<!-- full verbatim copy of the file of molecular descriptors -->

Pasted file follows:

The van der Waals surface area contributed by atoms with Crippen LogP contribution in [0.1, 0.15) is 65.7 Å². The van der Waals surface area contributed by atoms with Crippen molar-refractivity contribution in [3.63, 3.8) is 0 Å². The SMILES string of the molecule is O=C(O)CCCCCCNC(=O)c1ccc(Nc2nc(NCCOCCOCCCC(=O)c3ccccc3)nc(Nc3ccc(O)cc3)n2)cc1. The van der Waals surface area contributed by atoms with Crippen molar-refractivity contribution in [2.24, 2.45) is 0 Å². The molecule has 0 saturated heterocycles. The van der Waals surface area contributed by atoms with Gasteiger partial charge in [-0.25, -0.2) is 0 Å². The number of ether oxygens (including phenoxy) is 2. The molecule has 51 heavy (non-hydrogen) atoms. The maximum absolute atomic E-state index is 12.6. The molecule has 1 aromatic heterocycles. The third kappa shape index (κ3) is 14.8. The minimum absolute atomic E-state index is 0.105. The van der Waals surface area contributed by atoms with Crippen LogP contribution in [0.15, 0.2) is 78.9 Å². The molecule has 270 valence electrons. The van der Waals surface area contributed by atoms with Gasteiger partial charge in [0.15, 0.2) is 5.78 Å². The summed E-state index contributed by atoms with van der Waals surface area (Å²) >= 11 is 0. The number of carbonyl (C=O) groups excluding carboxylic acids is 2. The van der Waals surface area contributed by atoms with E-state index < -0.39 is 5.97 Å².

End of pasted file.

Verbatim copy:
The van der Waals surface area contributed by atoms with Crippen LogP contribution in [0.1, 0.15) is 65.7 Å². The van der Waals surface area contributed by atoms with Crippen molar-refractivity contribution in [3.63, 3.8) is 0 Å². The SMILES string of the molecule is O=C(O)CCCCCCNC(=O)c1ccc(Nc2nc(NCCOCCOCCCC(=O)c3ccccc3)nc(Nc3ccc(O)cc3)n2)cc1. The van der Waals surface area contributed by atoms with Crippen molar-refractivity contribution in [2.24, 2.45) is 0 Å². The molecule has 0 saturated heterocycles. The van der Waals surface area contributed by atoms with Gasteiger partial charge in [-0.25, -0.2) is 0 Å². The number of ether oxygens (including phenoxy) is 2. The molecule has 51 heavy (non-hydrogen) atoms. The maximum absolute atomic E-state index is 12.6. The molecule has 1 aromatic heterocycles. The third kappa shape index (κ3) is 14.8. The minimum absolute atomic E-state index is 0.105. The van der Waals surface area contributed by atoms with Crippen LogP contribution in [0.15, 0.2) is 78.9 Å². The molecule has 270 valence electrons. The van der Waals surface area contributed by atoms with Gasteiger partial charge in [0.15, 0.2) is 5.78 Å². The summed E-state index contributed by atoms with van der Waals surface area (Å²) >= 11 is 0. The number of carbonyl (C=O) groups excluding carboxylic acids is 2. The van der Waals surface area contributed by atoms with E-state index < -0.39 is 5.97 Å².